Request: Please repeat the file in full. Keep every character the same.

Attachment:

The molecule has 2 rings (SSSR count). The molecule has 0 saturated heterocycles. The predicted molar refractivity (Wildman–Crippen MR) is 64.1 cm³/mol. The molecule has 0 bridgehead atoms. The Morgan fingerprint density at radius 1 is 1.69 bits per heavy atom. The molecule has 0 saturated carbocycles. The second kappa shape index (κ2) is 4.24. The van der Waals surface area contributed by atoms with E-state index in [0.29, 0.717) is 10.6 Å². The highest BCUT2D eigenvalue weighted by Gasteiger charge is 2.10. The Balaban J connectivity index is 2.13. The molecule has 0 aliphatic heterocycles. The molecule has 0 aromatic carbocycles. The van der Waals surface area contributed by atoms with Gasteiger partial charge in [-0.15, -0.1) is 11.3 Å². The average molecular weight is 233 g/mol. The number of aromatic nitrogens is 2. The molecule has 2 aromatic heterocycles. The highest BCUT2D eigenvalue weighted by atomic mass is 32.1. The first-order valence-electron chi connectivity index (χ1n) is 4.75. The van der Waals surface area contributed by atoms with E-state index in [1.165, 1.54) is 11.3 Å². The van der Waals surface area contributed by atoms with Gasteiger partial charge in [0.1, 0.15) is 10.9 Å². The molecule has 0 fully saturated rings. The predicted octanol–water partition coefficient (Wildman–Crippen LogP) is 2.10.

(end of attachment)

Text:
The molecule has 2 rings (SSSR count). The molecule has 0 saturated heterocycles. The predicted molar refractivity (Wildman–Crippen MR) is 64.1 cm³/mol. The molecule has 0 bridgehead atoms. The Morgan fingerprint density at radius 1 is 1.69 bits per heavy atom. The molecule has 0 saturated carbocycles. The second kappa shape index (κ2) is 4.24. The van der Waals surface area contributed by atoms with E-state index in [0.29, 0.717) is 10.6 Å². The highest BCUT2D eigenvalue weighted by Gasteiger charge is 2.10. The Balaban J connectivity index is 2.13. The molecule has 0 aliphatic heterocycles. The molecule has 0 aromatic carbocycles. The van der Waals surface area contributed by atoms with Gasteiger partial charge in [-0.15, -0.1) is 11.3 Å². The average molecular weight is 233 g/mol. The number of aromatic nitrogens is 2. The molecule has 2 aromatic heterocycles. The highest BCUT2D eigenvalue weighted by atomic mass is 32.1. The first-order valence-electron chi connectivity index (χ1n) is 4.75. The van der Waals surface area contributed by atoms with E-state index in [1.165, 1.54) is 11.3 Å². The van der Waals surface area contributed by atoms with Gasteiger partial charge in [0.1, 0.15) is 10.9 Å². The molecule has 0 fully saturated rings. The predicted octanol–water partition coefficient (Wildman–Crippen LogP) is 2.10.